The Rolling Stones Relinquish Rights to The Verve’s Bitter Sweet Symphony
One of popular music’s most infamous royalty disputes was announced as having been resolved this week. The Rolling Stones, who it was famously and controversially ruled should receive 100% of the royalties generated from The Verve’s Bitter Sweet Symphony, have handed publishing back to Richard Ashcroft, who will now also be credited as the song’s sole writer.
The dispute began back in 1997, when The Verve— having used a five note extract of strings from an orchestral cover of The Rolling Stones track The Last Time — were sued by Allen Klein of the Abkco company. The string sample was used as part of a larger string arrangement written for Bitter Sweet Symphony, yet The Verve still required clearance, so their management went to Andrew Loog Oldham, (one time Rolling Stones manager and mind behind the orchestral covers album that The Verve had sampled from,) for approval. This was granted, but management failed to go one step further and seek approval from the rights holders to the original Rolling Stones single. While the musical similarity between the original Stones single and the orchestral cover is recognisable, the two show audible differences as well as various different personnel being involved in the cover, which may’ve resulted in the oversight.
The hypocrisy of the original ruling becomes apparent when one assesses the similarity between The Rolling Stones’ The Last Time and The Staple Singers’ recording of This May Be The Last Time. The Last Time undeniably draws inspiration from The Staple Singers’ recording — something which Keith Richards has openly discussed — but the Stones were never required to pay royalties themselves.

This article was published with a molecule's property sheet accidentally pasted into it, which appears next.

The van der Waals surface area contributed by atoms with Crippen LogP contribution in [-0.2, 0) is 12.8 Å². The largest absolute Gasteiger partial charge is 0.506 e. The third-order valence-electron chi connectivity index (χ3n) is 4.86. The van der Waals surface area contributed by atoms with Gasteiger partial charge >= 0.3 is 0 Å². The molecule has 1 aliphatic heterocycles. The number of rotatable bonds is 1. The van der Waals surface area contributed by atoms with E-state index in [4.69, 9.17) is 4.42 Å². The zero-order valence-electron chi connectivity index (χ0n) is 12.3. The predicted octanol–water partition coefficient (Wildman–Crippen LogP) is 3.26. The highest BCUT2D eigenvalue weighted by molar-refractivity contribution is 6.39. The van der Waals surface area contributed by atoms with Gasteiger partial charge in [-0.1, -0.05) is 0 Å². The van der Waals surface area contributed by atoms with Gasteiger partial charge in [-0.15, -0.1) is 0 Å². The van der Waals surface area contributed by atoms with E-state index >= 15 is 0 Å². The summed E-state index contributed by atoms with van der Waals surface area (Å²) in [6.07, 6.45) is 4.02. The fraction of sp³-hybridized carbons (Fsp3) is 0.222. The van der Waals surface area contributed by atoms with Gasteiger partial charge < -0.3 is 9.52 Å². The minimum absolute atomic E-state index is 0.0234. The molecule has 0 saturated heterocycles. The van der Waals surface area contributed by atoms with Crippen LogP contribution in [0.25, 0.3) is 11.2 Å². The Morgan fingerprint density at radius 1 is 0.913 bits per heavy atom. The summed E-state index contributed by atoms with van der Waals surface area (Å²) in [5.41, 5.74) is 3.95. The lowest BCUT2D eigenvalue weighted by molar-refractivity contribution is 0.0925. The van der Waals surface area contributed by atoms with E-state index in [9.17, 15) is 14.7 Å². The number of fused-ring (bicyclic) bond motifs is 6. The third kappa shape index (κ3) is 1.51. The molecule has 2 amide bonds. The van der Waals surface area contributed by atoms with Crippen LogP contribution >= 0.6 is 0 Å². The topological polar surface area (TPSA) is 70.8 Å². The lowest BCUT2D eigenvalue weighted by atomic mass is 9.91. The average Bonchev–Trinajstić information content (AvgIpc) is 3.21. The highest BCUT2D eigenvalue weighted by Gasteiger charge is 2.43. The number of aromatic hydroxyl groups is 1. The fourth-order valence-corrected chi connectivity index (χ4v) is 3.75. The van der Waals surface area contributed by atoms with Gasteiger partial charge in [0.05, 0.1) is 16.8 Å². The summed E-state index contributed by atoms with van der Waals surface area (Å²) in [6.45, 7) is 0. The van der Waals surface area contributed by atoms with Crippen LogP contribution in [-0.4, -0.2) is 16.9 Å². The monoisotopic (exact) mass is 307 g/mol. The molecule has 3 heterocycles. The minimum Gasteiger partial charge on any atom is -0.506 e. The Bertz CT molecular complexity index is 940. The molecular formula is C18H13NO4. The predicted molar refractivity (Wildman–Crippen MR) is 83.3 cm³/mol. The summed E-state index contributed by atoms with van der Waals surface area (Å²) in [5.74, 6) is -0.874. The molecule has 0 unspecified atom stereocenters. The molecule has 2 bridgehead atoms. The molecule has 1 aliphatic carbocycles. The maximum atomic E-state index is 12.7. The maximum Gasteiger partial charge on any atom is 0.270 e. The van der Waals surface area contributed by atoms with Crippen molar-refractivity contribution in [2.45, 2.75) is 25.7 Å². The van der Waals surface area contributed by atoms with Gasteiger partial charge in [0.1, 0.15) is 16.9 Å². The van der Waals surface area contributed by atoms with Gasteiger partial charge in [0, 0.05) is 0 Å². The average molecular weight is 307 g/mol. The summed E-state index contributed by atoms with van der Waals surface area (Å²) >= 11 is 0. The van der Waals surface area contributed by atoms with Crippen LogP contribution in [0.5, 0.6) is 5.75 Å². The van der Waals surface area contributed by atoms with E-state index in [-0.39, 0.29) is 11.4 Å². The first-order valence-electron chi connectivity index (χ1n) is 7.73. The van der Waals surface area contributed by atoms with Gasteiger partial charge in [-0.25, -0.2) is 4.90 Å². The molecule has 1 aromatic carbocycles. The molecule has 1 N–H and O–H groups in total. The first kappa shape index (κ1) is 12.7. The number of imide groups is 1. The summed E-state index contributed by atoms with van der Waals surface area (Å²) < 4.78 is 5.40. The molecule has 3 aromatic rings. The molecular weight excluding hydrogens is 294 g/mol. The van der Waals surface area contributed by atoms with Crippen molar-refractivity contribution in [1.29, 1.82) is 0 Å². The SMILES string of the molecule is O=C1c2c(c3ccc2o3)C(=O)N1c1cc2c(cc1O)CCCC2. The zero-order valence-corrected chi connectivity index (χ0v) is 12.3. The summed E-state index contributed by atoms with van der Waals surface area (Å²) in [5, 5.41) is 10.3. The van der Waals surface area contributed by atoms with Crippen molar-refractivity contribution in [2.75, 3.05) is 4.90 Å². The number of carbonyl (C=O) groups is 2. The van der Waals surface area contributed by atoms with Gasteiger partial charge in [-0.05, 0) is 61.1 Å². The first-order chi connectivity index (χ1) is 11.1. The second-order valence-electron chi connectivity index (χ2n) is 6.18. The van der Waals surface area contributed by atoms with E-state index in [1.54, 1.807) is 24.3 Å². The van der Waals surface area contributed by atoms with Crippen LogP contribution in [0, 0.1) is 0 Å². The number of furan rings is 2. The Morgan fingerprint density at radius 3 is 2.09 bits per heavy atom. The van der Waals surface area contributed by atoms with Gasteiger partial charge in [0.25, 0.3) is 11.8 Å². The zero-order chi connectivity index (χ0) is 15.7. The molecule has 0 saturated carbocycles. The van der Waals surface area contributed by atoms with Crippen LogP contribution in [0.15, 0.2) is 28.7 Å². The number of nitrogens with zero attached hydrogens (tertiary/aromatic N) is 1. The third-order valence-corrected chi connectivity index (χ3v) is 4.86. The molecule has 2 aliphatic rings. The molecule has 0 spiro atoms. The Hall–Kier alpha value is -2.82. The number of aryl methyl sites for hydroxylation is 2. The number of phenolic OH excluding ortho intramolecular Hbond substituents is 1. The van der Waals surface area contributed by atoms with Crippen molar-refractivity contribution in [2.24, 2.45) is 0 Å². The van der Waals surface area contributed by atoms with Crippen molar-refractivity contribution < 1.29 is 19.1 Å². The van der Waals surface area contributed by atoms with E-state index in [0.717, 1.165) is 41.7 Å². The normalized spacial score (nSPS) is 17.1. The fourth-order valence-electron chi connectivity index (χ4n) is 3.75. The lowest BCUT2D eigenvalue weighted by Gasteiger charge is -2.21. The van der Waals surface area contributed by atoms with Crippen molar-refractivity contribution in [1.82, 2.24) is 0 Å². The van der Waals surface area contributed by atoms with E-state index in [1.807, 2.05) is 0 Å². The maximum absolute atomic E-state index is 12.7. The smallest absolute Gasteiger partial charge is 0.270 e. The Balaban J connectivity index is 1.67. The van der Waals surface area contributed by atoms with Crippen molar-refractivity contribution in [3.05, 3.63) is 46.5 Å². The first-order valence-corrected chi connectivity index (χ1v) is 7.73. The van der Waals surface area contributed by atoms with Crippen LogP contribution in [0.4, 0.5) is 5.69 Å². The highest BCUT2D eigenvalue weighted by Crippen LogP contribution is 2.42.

The saga is well documented in the below Middle 8 video, created prior to the news of this rights change. The likelihood is that the initial ruling was out of The Rolling Stones’ hands, yet it serves as a poignant reminder about exercising caution with sampling and should be used to open a wider discussion about artistic inspiration. In a statement, Richard Ashcroft thanked Mick Jagger and Keith Richards, as well as his and the Stones’ management. Music Week have more on the story, here.
New Sounds and Visuals
Pressure Sounds release an expanded collection of Yabby You & King Tubby recordings today. Walls of Jerusalem features unreleased mixes and dubs, complete with false starts, murmurs and discussion that place the listener there in the studio, as well as classic cuts like Chant Down Babylon. Check out The Man who does the Work below.
Nigerian saxophonist and bandleader Femi Kuti contributes driving saxophone licks to the epic, 16-minute track Sikhulekile, one of three new songs on BCUC’s The Healing (Bantu Continua Uhuru Consciousness). Blending traditional percussion, gravel-voiced leads vocals and mellifluous chorus singing, wind instruments and electric bass, the track is an energetic and trance-inducing piece of contemporary African music.
The new video for Wesley Bright & The Honeytones’ You Don’t Want Me sees the band’s frontman battling away at his typewriter, honing the lyrics and song structure to this gorgeous piece of throwback soul music, while ruminating on the love interest that his lyrics suggest is illusive. The Akron-based band blend the time-honoured elements of electric organ, drums, bass, electric guitar and horns, crafting a wonderfully gritty and earnest recording as rich and characterful as those cut at Daptone HQ.
Üç Kız Bir Ana is the astonishing opening cut from the new Derya Yıldırım & Grup Şimşek album Kar Yağar. A subdued and deeply emotive piece of Turkish psychedelic folk music, it benefits from the group’s outstanding musicianship and melody writing, with everything from the Bağlama lines to vocal tones and keyboard solo stirring the senses.
The blurry, sun-soaked visual for Goon’s new single Snoqualmie is the perfect accompaniment to the band’s laid back psych-folk, replete with acoustic instrumentation and perfectly mixed. The band will release Heaven is Hummingon Partisan Records in July. One for fans of Ty Segall, Bedouine and Israel Nash.
The ever inventive Dungen have released a track from the soundtrack to Mexican Summer and Pilgrim Surf + Supply’s new film, Self Discovery For Social Survival. A heady blend of elements, including acoustic piano, mellotron and electric bass, give the track a ‘60s psych feel, yet the production and breakbeat keep it routed firmly in the present. A lapping, enrapturing track!